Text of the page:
Tony Cohen in Board Operations on August 12, 2011
On August 10, the Dept. of Finance announced that its website now features a database of property-tax refunds granted over the past five years. Board members and residents may now check Excel spreadsheets there to see whether their property has been issued a refund. The files there list any recent refunds that were issued on a property, and include tax periods, refund amounts, check date and check number.
"We have heard from several small business owners as well as rental, condo and co-op residents who were concerned they never knew about property-tax refunds their building received," said Finance Commissioner David M. Frankel in a statement. 'If you own or operate a property, you should not have to hire a specialist to track this information down."
Tax rebates are easy for co-ops boards to handle: Each shareholder pays his or her share of the real-estate tax as part of the monthly maintenance charge. So, any rebates go into the corporation’s coffers, benefiting each shareholder proportionally. Condo associations are different: Since each apartment is a separate piece of real estate, each unit-owner pays his or her real-estate taxes to the city individually. However, most boards have authority under their bylaws to file certiorari appeals on behalf of all residential units. Therefore, while the city issues rebate checks to the condominium association as a whole, the association, by law, must pass along to each unit-owner his or her share.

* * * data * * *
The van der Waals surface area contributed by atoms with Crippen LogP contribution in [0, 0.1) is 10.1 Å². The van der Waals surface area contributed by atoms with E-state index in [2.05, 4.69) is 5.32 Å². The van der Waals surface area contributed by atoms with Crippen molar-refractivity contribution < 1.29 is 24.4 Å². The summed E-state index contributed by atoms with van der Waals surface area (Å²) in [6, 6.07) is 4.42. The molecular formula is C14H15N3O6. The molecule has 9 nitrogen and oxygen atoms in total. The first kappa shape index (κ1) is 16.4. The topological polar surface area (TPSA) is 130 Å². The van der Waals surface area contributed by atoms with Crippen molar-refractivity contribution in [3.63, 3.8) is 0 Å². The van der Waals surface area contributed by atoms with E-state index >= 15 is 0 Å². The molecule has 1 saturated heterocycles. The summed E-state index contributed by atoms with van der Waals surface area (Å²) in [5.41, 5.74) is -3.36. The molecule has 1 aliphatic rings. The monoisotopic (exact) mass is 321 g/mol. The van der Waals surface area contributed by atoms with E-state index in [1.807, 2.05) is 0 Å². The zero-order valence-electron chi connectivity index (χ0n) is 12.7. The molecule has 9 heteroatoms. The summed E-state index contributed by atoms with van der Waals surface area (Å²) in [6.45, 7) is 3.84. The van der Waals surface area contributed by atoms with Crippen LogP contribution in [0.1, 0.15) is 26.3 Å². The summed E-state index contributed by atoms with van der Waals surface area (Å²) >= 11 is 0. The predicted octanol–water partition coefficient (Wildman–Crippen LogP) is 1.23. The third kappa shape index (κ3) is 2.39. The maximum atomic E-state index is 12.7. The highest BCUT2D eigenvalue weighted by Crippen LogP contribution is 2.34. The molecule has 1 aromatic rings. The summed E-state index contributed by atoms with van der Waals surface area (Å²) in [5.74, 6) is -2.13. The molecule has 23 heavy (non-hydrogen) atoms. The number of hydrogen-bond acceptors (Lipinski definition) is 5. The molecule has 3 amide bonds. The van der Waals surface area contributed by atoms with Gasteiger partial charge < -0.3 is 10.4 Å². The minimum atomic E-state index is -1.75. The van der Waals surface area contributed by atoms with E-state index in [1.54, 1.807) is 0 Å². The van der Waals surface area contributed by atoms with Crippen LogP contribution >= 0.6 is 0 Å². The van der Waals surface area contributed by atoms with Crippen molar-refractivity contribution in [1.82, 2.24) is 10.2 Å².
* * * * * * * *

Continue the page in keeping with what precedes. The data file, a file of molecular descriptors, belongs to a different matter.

If you own or operate a
property, you should not
have to hire a specialist
to track this information down.
While the DOF does provides each condo association’s attorney with a "consolidated check notice" that gives the rebate amount for each "lot" (each parcel of real estate, which includes individual condo apartments), you would assume it would be easy to review the list and cutting a check to each unit-owner. But the city doesn't necessarily send one lump-sum check — it may send several that are spaced apart and may also send a rebate for more than one tax year at once. That means some units will have been sold during that time — and so a single apartment can have past and present owners, each due a varying amount.
Now, however, any present or former resident can access this online database to see all the refund information, and then contact the board so that everyone gets their fair share. You can get any additional information you need about tax-lot numbers and the like at the DOB page Property Information.
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